A first-class intelligent man is called a brahmana because he knows the Supreme Brahman, the Absolute Truth. According to the Vedic instructions, tad-vijnanartham sa gurum evabhigacchet: [MU
“To understand these things properly, one must humbly approach, with firewood in hand, a spiritual master who is learned in the Vedas and firmly devoted to the Absolute Truth.”
[Mundaka Upanisad 1.2.12]
The Krsna consciousness movement is teaching this higher knowledge of retiring from materialistic life to return to Godhead, but unfortunately many parents are not very satisfied with this movement. Aside from the parents of our students, many businessmen are also dissatisfied because we teach our students to abandon intoxication, meat-eating, illicit sex and gambling. If the Krsna consciousness movement spreads, the so-called businessmen will have to close their slaughterhouses, breweries and cigarette factories. Therefore they are also very much afraid. However, we have no alternative than to teach our disciples to free themselves from materialistic life. We must instruct them in the opposite of material life to save them from the repetition of birth and death.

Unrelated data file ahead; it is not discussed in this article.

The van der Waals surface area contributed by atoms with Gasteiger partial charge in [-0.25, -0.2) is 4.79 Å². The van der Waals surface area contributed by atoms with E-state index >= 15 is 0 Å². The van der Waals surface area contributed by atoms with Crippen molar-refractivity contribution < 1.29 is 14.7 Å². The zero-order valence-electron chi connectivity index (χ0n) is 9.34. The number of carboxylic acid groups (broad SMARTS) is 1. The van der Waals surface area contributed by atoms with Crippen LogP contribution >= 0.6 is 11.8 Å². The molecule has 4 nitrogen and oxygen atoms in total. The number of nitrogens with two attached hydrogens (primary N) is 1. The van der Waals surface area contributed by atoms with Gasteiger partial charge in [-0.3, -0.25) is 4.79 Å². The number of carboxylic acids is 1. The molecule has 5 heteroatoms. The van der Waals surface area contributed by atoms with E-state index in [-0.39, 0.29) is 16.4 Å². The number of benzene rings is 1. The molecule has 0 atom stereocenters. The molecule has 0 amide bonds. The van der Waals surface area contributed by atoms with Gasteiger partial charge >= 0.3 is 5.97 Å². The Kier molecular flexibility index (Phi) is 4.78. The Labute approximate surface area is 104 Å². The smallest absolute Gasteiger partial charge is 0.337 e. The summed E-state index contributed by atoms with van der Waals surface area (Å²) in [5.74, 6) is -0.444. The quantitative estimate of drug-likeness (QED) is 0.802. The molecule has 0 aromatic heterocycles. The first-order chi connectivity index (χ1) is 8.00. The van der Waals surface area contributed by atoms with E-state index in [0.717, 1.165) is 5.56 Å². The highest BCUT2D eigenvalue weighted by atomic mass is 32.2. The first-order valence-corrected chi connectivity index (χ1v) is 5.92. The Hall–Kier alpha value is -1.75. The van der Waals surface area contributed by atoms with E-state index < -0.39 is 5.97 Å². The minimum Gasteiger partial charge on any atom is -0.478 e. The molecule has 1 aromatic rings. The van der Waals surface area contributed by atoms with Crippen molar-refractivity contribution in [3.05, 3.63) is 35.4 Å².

Narada Muni, therefore, advised the Haryasvas, the sons of Prajapati Daksa, that instead of begetting progeny, it would be better to leave and achieve the perfection of spiritual understanding according to the instructions of the sastras. The importance of the sastras is mentioned in Bhagavad-gita (16.23):
“One who disregards the injunctions of the sastras and acts whimsically, as he likes, never achieves the perfection of life, not to speak of happiness. Nor does he return home to the spiritual world.”